exercise 2Fatality Management is one of our Public Health Emergency Preparedness grant capabilities.  On Wednesday, March 11th, ADHS hosted a Mass Fatality Workshop and Tabletop Exercise.  The key strategic outcomes for mass fatality planning at ADHS are to Prepare Public and Healthcare Systems for All Hazards Responses, Improve Community Resiliency, Maximize Public Health and Health Care System Preparedness and Integrate Information Sharing Systems and Protocols.  Bringing partners together in events such as the Mass Fatality Workshop and Tabletop Exercise allows for the dissemination of timely and important information, defining of roles during a response, and for the presentation of functions that support a mass fatality response.  A couple of examples of support functions are vital records (death certificates) and behavioral health services.

 

Crisis hotline for those impacted by today’s shootings

March 18th, 2015 by Cory Nelson No comments »

 

MMIC only  webMercy Maricopa Integrated Care established a special hotline 1-800-203-CARE (2273) for the public after two unconnected shootings in the Valley.  People can also visit www.crisisnetwork.org for resources. The Crisis Response System in Maricopa County is built to provide care to anyone whether they are in the public behavioral health system.  People who are emotionally affected and need help are encouraged to reach out.

Additionally, two mobile crisis teams were sent to the East Valley Institute of Technology (EVIT) where one of the shootings happened to meet with students. Crisis staff will continue to work with leaders at EVIT to meet the trauma needs of students and faculty.  Behavioral health providers will also be receiving a detailed crisis response plan for members.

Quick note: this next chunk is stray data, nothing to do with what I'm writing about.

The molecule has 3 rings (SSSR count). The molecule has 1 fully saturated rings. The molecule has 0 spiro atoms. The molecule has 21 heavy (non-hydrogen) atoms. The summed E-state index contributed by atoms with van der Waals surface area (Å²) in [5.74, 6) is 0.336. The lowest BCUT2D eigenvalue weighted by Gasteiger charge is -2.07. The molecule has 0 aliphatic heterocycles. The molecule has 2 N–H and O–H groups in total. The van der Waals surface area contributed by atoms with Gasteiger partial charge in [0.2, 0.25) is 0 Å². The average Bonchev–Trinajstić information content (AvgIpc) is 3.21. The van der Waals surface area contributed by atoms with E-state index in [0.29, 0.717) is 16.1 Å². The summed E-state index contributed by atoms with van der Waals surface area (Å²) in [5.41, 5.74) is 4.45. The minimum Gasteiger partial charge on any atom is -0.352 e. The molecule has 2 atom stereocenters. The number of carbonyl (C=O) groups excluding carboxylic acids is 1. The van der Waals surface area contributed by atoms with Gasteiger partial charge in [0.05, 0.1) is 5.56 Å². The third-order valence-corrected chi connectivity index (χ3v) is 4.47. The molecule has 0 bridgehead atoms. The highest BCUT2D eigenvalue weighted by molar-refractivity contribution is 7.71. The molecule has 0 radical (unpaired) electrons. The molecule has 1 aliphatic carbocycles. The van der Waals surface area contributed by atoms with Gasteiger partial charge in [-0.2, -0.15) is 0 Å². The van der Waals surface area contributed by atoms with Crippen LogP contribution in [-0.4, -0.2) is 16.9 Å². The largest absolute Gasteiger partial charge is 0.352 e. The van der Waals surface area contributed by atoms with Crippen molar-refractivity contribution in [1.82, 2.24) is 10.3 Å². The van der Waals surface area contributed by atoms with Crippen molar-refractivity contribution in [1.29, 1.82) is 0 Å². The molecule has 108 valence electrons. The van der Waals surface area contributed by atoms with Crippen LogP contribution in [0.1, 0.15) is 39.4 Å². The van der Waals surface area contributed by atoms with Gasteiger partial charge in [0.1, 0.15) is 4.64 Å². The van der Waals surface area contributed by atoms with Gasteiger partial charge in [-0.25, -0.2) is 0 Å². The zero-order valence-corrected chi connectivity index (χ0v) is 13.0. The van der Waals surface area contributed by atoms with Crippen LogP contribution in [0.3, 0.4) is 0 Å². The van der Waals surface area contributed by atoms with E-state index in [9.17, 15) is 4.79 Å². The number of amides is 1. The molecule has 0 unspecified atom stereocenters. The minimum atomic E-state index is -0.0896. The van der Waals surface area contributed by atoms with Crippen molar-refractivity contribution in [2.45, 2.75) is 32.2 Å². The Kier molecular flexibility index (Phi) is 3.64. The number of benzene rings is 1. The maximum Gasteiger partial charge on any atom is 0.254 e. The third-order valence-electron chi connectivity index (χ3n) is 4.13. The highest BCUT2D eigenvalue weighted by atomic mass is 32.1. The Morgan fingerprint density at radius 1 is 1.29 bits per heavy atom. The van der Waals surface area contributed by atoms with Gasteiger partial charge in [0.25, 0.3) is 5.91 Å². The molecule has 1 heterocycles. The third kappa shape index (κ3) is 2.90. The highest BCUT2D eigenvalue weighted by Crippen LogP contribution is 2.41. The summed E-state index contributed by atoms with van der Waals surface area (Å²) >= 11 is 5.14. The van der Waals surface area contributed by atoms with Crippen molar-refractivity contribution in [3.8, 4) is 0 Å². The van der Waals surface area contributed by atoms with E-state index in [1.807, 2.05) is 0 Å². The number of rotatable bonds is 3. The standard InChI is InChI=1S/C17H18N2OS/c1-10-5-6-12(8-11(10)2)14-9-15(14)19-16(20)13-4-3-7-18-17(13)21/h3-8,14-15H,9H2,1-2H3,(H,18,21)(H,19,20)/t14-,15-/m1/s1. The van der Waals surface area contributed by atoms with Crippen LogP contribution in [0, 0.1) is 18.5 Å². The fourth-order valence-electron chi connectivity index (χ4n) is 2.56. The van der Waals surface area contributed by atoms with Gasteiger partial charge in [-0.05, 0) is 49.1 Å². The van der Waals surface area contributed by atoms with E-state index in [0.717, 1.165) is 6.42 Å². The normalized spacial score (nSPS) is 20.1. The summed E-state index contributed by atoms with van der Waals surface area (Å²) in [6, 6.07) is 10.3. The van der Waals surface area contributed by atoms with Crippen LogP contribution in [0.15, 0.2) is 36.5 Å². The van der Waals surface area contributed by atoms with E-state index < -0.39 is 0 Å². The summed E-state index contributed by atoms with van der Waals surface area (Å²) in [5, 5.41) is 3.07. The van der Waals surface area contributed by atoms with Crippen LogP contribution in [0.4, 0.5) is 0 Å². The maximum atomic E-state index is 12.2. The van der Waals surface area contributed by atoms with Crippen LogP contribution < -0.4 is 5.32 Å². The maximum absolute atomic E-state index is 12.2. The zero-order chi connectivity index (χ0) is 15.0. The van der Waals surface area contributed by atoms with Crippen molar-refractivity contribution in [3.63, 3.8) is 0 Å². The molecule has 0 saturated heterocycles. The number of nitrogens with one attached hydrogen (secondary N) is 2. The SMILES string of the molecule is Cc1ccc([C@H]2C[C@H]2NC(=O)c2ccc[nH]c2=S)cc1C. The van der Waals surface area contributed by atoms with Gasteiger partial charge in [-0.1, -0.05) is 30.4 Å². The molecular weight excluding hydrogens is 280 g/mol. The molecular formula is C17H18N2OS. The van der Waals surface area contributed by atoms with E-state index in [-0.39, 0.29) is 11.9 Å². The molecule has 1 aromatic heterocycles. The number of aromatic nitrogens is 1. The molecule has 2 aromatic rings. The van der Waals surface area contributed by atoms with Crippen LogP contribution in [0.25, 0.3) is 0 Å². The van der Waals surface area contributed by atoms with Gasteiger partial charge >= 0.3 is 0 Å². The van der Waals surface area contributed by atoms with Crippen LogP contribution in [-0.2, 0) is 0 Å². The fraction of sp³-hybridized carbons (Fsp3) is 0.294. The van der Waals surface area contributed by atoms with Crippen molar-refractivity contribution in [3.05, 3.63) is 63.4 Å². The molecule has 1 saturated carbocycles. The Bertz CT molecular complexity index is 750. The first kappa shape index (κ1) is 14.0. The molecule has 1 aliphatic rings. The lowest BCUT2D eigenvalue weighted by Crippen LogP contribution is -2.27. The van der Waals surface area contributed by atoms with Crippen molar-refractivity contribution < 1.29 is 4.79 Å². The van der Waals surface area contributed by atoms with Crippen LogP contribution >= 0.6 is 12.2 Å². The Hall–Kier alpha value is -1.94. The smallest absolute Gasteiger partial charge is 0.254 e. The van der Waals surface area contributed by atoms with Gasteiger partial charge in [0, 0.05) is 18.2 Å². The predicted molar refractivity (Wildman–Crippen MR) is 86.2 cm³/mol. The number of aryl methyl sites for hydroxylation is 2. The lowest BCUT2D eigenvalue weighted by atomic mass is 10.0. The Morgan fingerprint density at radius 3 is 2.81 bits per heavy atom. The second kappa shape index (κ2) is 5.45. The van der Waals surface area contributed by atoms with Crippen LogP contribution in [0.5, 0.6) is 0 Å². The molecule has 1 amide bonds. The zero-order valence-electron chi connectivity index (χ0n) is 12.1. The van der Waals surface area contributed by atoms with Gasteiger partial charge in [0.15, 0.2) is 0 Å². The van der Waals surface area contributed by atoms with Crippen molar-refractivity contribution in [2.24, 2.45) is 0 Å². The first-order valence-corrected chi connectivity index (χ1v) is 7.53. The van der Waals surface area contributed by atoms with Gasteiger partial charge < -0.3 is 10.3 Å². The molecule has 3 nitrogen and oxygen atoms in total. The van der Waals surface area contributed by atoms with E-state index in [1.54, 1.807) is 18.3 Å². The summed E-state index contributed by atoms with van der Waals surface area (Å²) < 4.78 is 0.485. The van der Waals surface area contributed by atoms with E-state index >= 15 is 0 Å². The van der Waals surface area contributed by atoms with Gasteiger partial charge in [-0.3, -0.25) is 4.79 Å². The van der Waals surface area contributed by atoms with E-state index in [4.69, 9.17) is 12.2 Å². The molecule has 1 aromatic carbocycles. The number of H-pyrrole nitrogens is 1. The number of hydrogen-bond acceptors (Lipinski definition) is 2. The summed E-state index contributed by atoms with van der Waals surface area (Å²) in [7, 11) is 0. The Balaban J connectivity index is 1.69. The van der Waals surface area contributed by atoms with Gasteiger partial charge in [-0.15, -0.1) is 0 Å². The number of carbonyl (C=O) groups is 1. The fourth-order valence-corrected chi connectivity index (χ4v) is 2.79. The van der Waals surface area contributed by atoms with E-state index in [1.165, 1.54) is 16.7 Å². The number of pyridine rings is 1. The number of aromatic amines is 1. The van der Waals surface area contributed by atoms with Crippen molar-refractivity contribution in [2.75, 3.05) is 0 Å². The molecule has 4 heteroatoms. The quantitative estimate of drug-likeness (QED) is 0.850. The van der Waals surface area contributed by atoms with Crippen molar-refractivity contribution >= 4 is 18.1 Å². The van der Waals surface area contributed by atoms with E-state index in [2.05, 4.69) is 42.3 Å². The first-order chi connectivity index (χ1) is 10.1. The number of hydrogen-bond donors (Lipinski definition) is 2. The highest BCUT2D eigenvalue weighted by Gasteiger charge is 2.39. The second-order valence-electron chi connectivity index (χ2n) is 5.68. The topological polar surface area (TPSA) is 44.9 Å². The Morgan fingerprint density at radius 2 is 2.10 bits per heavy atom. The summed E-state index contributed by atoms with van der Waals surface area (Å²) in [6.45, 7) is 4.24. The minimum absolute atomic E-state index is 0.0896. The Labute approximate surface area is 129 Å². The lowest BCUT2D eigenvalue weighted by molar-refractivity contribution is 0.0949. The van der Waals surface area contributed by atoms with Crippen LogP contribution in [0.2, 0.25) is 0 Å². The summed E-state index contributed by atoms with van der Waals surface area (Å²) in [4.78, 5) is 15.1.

Mercy Maricopa took over the behavioral health system in Maricopa County almost one year ago.  Since then it has worked to ensure clients have both mental health and acute care health care when they need it.

Arizona Public Health Laboratory Selected to Assist in Developing New Technology

March 18th, 2015 by Cory Nelson No comments »

DSC_1415In 1999 the Centers for Disease Control and Prevention (CDC) established the  Laboratory Response Network (LRN).  The LRN’s purpose is to run a network of labs that can respond to biological and chemical threats, and other public health emergencies.  The LRN has grown since its inception.  It now includes state and local public health, veterinary, military, and international labs.  Prospective reference labs must have the equipment, trained personnel, properly designed facilities, and must demonstrate testing accuracy.  Our Arizona Public Health Laboratory is part of the Network, qualified to work on both biological and chemical agents.

As part of the LRN, our Public Health Lab has been involved in the testing of Anthrax, Avian Influenza and Middle East Respiratory Syndrome.  Our Public Health Lab has been selected to work with the CDC and Association of Public Health Laboratories to collaboratively develop an enhanced testing capability for  toxins, which are the organism that causes botulism.  As an Advanced Level Biological LRN, our Public Health Lab will work to develop new technologies for the quicker and more accurate detection of this deadly bacterium.

Selection of the 2015-2016 Flu Vaccine Strains

March 17th, 2015 by Cory Nelson No comments »